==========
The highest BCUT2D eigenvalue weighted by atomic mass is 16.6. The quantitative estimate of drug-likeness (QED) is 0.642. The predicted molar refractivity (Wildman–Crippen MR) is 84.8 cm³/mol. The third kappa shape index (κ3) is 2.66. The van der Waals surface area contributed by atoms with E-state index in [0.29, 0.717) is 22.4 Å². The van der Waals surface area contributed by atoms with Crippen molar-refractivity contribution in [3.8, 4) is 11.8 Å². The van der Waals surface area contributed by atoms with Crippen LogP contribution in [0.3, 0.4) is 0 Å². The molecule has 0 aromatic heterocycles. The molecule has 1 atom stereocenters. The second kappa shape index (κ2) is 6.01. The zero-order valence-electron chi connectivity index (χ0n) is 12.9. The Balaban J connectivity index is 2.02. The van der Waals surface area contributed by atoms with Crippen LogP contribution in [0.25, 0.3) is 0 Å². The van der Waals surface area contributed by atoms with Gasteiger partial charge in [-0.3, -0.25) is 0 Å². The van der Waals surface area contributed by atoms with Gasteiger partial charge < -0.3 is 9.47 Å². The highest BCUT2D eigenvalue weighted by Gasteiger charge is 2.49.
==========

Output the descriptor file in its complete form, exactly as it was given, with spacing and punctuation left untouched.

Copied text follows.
The highest BCUT2D eigenvalue weighted by atomic mass is 16.6. The quantitative estimate of drug-likeness (QED) is 0.642. The predicted molar refractivity (Wildman–Crippen MR) is 84.8 cm³/mol. The third kappa shape index (κ3) is 2.66. The van der Waals surface area contributed by atoms with E-state index in [0.29, 0.717) is 22.4 Å². The van der Waals surface area contributed by atoms with Crippen molar-refractivity contribution in [3.8, 4) is 11.8 Å². The van der Waals surface area contributed by atoms with Crippen LogP contribution in [0.3, 0.4) is 0 Å². The molecule has 0 aromatic heterocycles. The molecule has 1 atom stereocenters. The second kappa shape index (κ2) is 6.01. The zero-order valence-electron chi connectivity index (χ0n) is 12.9. The Balaban J connectivity index is 2.02. The van der Waals surface area contributed by atoms with Crippen LogP contribution in [0.25, 0.3) is 0 Å². The van der Waals surface area contributed by atoms with Gasteiger partial charge in [-0.3, -0.25) is 0 Å². The van der Waals surface area contributed by atoms with Gasteiger partial charge < -0.3 is 9.47 Å². The highest BCUT2D eigenvalue weighted by Gasteiger charge is 2.49.